MATLAB(TM) Hypertext Reference, Copyright (c) 1995 Gerald Recktenwald, All rights reserved

MATLAB Functions -- Intermediate Features

It's highly subjective to say just what constitutes an ``intermediate'' versus a ``basic'' programming feature.

The preceding section, Programming Basics, covers what you need to get started with writing MATLAB functions. Soon after you get comfortable with the process of using and writing functions, I believe you will want to incorprate the features described below.

Function prologues -- providing help

If the first line of a MATLAB function definition is immediately followed by non-blank comment statements, then those comment statements are printed to the command window when you type ``help function_name". Experiment with this feature by getting help for MATLAB built-in functions.

For all but the most trivial MATLAB functions, I usually write an entensive function prologue that will be returned by the help facility. The prologue contains a brief statement of the what the function does, a synopsis of how the function may be called, and complete descriptions of all input and output parameters.

As an example, here is the prologue to readColData.m function, which is described in the section Plotting data from files with column headings .

	function  [labels,x,y] = readColData(fname,ncols,nhead,nlrows)
	%  readColData  reads data from a file containing data in columns
	%               that have text titles, and possibly other header text
	%  Synopsis:
	%     [labels,x,y] = readColData(fname)
	%     [labels,x,y] = readColData(fname,ncols)
	%     [labels,x,y] = readColData(fname,ncols,nhead)
	%     [labels,x,y] = readColData(fname,ncols,nhead,nlrows)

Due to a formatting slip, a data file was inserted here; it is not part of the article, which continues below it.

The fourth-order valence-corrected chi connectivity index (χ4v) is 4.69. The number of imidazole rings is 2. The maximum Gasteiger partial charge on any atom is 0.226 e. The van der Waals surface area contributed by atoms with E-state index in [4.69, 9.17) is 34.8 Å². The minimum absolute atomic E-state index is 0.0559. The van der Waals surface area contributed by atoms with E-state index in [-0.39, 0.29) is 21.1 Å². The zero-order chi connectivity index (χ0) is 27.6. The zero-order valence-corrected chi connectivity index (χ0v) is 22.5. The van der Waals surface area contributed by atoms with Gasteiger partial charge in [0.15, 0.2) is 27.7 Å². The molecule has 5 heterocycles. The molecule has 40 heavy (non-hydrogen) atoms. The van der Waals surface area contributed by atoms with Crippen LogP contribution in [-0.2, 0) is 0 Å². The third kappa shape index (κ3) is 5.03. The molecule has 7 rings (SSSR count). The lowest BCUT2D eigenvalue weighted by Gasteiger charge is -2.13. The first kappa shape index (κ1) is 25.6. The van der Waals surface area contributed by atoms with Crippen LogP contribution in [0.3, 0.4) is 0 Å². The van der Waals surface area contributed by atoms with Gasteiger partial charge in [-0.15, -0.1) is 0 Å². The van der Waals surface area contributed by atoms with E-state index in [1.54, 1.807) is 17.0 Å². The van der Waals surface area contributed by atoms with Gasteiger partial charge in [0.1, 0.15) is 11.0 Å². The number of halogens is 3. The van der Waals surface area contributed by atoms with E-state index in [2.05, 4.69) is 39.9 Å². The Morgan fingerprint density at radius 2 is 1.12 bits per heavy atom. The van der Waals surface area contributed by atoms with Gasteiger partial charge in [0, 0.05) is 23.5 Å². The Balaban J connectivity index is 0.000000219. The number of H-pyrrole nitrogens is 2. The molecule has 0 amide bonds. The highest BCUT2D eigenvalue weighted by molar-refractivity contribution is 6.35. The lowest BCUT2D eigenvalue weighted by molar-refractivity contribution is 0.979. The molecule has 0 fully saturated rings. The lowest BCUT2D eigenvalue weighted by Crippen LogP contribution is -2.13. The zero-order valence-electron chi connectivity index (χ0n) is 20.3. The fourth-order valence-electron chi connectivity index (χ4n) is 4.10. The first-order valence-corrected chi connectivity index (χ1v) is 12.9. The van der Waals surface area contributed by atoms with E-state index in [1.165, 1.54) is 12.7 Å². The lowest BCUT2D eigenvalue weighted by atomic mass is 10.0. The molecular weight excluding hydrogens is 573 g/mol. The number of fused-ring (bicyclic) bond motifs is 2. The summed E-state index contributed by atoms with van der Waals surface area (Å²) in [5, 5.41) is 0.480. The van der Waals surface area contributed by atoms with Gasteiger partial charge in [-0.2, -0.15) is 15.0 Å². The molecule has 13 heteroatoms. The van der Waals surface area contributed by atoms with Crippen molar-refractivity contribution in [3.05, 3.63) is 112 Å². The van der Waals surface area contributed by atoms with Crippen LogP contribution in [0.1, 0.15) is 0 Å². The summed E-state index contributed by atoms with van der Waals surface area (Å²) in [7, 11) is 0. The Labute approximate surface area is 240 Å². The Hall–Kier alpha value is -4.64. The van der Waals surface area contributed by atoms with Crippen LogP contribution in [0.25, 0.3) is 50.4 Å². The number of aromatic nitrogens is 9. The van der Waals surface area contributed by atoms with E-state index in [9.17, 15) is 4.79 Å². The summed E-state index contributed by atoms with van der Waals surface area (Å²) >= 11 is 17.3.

%  Input:
	%     fname  = name of the file containing the data (required)
	%     ncols  = number of columns in the data file.  Default = 2.  A value
	%              of ncols is required only if nlrows is also specified.
	%     nhead  = number of lines of header information at the very top of
	%              the file.  Header text is read and discarded.  Default = 0.
	%              A value of nhead is required only if nlrows is also specified.
	%     nlrows = number of rows of labels.  Default = 1
	%  Output:
	%     labels  =  matrix of labels.  Each row of lables is a different
	%                label from the columns of data.  The number of columns
	%                in the labels matrix equals the length of the longest
	%                column heading in the data file.  More than one row of
	%                labels is allowed.  In this case the second row of column
	%                headings begins in row ncol+1 of labels.  The third row
	%                column headings begins in row 2*ncol+1 of labels, etc.
	%          NOTE:  Individual column headings must not contain blanks
	%     x = column vector of x values
	%     y = matrix of y values.  y has length(x) rows and ncols columns	

Variable Number of Input and Output Arguments

Not Done

Global Variables

Not Done

Using eval to provide an error trap

In version 4.1 or later of MATLAB the eval command can be used to provide an error trap. This is one way to recover more gracefully from an error condition, especially if the error occurs in a built-in MATLAB function.

The syntax of the eval error trap is

where desired is the m-file you wish to execute and fallBack is the name of the m-file (or MATLAB command) that is executed if an error occurs in the desired function.

Normally when MATLAB encounters an error it prints a message and the name of the function in which the error occured. It then stops. With the eval error trap, MATLAB will continue execution. Presummably some meaningful recovery operation is provided by the fallBack function or text. If all you want to do is provide and error message use, the MATLAB error function instead.

Refer to the version 4.1 (or version 4.2) release notes for a nice example of using eval and lasterr to build an error trap.

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